Above from left: Liz Midgley (BSA chair), Sue Falkingham (BAA president) and Sarah Vokes (BSHAA president)
The pilot event at the Leeds City Hilton - supported by gold sponsors Sivantos and Cochlear Europe Ltd - delivered a full day of thought-provoking presentations and interactive sessions, as well as an exhibition (which was packed at coffee breaks and over lunch) and end-of-event expert panel.
Delegates took part in real-time online votes to gauge their thoughts on current issues in audiology, and there was no doubting what they thought will have the biggest impact on the future of hearing healthcare over the next decade: 82% said technology-driven services and products.
Technology featured strongly in many of the day’s presentations. Francois Julita, Phonak’s director for digital experience, appealed to delegates to embrace technological innovation and the different models of service that it would foster. Dr Mel Ferguson from the NIHR Nottingham Biomedical Research Centre, meanwhile, looked at some of the mHealth technologies that are rapidly shifting the way hearing healthcare is delivered.
Elsewhere, the event delivered a wide-ranging selection of presentations. Mel Gregory, chief executive of The Ear Foundation, looked at the role and value of hearing care in the future, and Dr Piers Dawes from Manchester University’s Centre for Audiology and Deafness dispelled some myths in an evidence-based lecture on what we know and don’t know about sensory impairment and dementia. Gemma Twitchen outlined the work being carried out by Action on Hearing Loss, while Jane Wild outlined the new Sound Practice website that will enable audiology professionals to share ideas and good practice. Curtis Alcock from Audira, meanwhile, delivered a passionate appeal to everyone in audiology to work together, and there were presentations from the event’s gold sponsors, Sivantos and Cochlear Europe Limited.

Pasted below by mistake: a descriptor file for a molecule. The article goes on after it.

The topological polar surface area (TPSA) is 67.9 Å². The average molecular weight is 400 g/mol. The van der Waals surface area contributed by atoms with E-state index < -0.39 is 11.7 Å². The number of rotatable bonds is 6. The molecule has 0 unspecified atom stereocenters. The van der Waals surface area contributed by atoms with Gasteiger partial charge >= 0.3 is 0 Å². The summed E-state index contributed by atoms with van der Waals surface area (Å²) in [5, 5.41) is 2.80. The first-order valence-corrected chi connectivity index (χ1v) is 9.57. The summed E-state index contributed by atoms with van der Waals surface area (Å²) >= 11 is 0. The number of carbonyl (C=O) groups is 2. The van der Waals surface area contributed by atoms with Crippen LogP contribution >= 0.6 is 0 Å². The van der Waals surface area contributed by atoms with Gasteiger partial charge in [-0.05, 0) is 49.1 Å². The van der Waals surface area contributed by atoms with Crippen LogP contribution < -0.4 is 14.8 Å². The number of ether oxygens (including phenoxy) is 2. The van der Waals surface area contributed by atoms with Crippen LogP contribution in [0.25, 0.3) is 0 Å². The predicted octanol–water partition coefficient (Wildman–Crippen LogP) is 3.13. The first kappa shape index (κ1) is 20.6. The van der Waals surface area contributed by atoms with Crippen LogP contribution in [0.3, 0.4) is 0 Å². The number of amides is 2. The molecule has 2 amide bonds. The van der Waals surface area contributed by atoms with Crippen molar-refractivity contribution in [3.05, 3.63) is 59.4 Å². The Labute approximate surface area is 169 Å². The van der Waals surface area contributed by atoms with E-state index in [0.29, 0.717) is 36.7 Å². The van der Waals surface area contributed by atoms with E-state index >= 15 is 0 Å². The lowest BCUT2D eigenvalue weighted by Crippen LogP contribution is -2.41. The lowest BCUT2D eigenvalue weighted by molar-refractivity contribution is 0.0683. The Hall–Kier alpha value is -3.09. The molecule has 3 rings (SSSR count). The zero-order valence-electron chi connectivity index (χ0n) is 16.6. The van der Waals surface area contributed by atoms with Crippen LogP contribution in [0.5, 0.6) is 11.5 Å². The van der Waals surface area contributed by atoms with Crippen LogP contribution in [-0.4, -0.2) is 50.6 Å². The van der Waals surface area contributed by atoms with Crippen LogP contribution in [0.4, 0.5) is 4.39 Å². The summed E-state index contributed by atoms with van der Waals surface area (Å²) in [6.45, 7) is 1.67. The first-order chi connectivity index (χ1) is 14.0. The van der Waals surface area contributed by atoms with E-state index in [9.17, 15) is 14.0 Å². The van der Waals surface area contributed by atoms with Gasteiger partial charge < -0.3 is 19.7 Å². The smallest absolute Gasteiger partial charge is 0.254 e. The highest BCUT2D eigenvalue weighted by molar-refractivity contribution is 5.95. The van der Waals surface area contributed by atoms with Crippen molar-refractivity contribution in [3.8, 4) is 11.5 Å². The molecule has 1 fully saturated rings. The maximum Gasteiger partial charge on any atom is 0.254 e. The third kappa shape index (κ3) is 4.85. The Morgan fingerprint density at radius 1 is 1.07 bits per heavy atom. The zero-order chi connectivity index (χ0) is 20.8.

Kelvin Hawker from Cochlear Europe Limited delivers his presentation at Towards a Connected Future
The final element of the event saw an expert panel answering questions that had been posted by delegates throughout the day, as well as via social media. Curtis Alcock and Francois Julita were joined by BSHAA chief executive David Welbourn; Chime managing director Jonathan Parsons; Rosemary Monk, BSc Healthcare Science (Audiology) course director; BAA chief executive Wendy Farrington-Chadd; and BSA chair Liz Midgley.
Towards a Connected Future exhibitors:
Sarah Vokes, president of the British Society of Hearing Aid Audiologists, said: “I thoroughly enjoyed the event, which felt like a real ground-breaking moment for our profession. Thank you to everyone who came along and supported – delegates, speakers, our gold sponsors and exhibitors. Everyone contributed to a very successful event. We’re looking forward to hearing delegates’ views through our post-event survey and we all now need to build on the momentum that has been generated. The three organisations are in the same space, not in competition but very much in collaboration.”
Liz Midgley, chair of the British Society of Audiology, said: “I really enjoyed the day and the buzz created by so many enthusiastic audiology professionals. I was extremely encouraged by the presentations of all the hard work going on out there by very talented people who are driven to make sure our practice is as evidence-based as possible. I also enjoyed the excellent exhibition and hope the exhibitors were pleased with the atmosphere and interest. My biggest take-home impression was that there is so much work out there to do, but that we shouldn’t feel in competition with each other. Instead, we should all work together to achieve a common goal. To use Curtis Alcock’s words from his presentation: ‘If we all pull the heavy truck together we’ll be able to get it moving’.”
Sue Falkingham, president of the British Academy of Audiology, added: “The buzz in the room from the delegates was immediate and sustained. One of my favourite moments was when the sessions broke for lunch and delegates were too interested in their table discussions to get up and leave. Those networking connections are building fast. Introducing new resources from The Ear Foundation, BSA, C2Hear and others to the wider cross-sector network was great for building the experiences of those that access our services. I hope everyone who attended took away a small gem of knowledge from across the sector.”